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258 Can clinical experts agree on a diagnosis of TIA?
  1. Seong Hoon Lee1,
  2. Kah Long Aw1,
  3. Ferghal McVerry2,
  4. Mark McCarron2
  1. 1School of Medicine, Dentistry, and Biomedical Sciences, Queen’s University Belfast
  2. 2Department of Neurology, Altnagelvin Hospital, Derry


Background Transient ischaemic attacks (TIAs) are sudden onset focal neurological deficits of vascular pathogenesis that resolve within 24 hours. TIAs remain a diagnostic challenge due to its clinical heterogeneity and lack of biomarkers. Previous studies on the diagnostic accuracy of TIAs by non-specialists have used TIA experts (neurologists or stroke physicians) as the gold standard. However, the inter-rater variability in TIA diagnoses among these experts is not firmly established. Here we conduct a meta-analysis of the inter-rater variability of TIA diagnosis between experts.

Methods We performed a systematic review of studies from 1988 to present day using MEDLINE, EMBASE, and PubMed. Two reviewers independently screened for eligible studies and extracted inter-rater variability measurements using Cohen’s Kappa scores between expert clinicians.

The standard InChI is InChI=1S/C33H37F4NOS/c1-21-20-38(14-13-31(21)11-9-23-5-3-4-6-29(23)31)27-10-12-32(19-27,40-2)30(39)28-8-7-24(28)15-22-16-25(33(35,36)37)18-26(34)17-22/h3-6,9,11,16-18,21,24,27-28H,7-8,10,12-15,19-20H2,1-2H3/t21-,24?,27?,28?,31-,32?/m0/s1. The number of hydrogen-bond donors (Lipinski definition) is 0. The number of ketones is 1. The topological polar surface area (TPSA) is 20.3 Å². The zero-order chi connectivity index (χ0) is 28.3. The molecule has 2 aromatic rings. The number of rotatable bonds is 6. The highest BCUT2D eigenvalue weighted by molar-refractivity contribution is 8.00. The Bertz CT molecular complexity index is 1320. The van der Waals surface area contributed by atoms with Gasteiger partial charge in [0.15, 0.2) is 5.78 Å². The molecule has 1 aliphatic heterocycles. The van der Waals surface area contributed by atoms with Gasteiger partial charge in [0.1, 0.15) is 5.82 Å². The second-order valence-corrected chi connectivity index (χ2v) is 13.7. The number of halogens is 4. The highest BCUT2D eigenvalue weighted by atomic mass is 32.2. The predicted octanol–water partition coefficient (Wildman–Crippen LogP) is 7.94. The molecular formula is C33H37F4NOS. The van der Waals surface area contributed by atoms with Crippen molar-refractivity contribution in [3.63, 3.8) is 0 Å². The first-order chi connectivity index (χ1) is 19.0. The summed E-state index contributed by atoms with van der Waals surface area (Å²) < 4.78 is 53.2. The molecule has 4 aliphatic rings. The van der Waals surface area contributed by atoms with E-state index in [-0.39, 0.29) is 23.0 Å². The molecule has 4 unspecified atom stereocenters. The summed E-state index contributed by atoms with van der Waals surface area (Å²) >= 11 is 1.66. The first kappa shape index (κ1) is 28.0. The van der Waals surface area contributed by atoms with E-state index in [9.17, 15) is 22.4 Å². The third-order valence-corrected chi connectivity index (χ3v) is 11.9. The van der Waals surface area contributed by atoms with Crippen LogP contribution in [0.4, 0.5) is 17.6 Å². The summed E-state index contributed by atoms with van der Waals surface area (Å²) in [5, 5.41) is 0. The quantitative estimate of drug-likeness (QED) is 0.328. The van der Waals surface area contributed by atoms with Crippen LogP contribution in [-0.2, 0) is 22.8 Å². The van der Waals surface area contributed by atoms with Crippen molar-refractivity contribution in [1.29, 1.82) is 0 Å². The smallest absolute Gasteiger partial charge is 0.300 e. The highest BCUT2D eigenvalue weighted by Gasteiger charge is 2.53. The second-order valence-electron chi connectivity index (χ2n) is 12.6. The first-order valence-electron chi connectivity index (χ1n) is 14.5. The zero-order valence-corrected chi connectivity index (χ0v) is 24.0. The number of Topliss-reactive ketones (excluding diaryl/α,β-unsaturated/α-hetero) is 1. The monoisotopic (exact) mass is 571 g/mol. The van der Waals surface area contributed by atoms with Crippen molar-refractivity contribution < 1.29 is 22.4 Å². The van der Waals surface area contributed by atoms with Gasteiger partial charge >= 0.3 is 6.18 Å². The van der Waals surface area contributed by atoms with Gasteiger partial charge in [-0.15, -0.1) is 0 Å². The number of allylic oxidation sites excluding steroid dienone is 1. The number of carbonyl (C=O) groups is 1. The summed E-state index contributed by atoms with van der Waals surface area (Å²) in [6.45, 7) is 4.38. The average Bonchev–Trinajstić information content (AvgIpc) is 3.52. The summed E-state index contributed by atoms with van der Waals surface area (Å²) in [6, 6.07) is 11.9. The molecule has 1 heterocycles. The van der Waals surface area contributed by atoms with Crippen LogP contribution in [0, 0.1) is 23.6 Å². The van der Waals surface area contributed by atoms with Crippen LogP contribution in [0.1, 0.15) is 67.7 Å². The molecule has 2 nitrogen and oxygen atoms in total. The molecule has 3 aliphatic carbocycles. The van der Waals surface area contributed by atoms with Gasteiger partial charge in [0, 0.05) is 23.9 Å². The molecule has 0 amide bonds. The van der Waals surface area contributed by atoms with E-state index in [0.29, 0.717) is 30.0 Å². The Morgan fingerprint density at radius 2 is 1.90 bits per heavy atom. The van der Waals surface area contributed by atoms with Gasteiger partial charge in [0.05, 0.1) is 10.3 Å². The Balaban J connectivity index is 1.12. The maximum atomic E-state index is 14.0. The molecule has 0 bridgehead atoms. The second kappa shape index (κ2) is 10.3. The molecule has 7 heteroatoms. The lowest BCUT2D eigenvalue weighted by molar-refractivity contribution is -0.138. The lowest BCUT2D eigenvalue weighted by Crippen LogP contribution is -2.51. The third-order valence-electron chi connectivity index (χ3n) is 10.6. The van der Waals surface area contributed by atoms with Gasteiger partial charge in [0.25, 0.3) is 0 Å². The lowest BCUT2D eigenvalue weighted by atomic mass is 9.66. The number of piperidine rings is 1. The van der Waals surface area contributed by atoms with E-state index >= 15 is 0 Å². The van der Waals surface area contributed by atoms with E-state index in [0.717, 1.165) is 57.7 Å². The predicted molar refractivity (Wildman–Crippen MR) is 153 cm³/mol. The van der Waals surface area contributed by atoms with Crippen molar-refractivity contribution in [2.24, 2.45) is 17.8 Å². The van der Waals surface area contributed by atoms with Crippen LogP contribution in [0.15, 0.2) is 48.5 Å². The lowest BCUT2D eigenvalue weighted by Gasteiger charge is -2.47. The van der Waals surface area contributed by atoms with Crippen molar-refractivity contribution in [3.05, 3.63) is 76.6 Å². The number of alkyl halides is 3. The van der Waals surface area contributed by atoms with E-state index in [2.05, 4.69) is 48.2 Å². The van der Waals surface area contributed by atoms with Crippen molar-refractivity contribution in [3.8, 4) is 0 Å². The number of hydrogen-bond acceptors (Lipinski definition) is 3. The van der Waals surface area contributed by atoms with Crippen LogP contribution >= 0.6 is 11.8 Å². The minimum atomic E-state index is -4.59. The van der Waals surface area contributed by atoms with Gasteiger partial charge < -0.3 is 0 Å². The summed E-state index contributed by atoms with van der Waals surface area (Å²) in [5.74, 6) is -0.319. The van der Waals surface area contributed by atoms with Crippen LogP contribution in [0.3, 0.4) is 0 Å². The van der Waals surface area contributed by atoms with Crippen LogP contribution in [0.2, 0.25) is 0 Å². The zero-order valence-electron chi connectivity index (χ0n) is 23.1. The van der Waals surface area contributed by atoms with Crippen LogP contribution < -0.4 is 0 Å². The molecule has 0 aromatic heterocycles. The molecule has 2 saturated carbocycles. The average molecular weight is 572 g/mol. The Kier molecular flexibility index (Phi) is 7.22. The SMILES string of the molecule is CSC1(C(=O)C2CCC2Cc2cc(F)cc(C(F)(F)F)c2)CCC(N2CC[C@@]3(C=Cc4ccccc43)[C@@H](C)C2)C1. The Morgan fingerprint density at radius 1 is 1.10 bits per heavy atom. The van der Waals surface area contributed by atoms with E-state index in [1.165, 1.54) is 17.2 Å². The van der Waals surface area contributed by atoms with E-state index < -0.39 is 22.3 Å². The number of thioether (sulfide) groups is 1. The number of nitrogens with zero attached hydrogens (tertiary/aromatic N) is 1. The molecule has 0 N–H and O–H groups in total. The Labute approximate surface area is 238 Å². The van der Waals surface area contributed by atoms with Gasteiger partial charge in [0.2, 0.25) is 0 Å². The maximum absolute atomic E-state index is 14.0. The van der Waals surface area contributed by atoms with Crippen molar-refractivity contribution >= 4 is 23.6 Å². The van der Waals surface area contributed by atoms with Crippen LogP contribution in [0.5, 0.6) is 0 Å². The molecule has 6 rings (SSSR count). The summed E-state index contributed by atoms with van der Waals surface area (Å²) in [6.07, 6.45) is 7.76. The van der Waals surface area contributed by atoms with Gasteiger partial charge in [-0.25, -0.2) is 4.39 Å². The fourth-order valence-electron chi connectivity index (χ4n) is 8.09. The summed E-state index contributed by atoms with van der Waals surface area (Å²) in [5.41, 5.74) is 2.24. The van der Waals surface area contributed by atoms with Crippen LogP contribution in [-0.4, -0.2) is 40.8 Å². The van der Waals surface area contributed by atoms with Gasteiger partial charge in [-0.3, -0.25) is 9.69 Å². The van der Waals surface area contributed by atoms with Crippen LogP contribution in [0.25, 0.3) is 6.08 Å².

Results 14 original studies reporting on variability in TIA diagnosis for 15,907 patients were found. Meta-analysis revealed an overall agreement between experts of κ=0.73 (95%CI 0.63–0.84)

Conclusions Overall agreement between experts is good for TIA diagnosis, but variation still exists for a sizable proportion of cases. Further research into reliability of the accepted gold standard as well as alternative clinical, imaging or blood biomarkers are required given the important clinical implications for making a TIA diagnosis.

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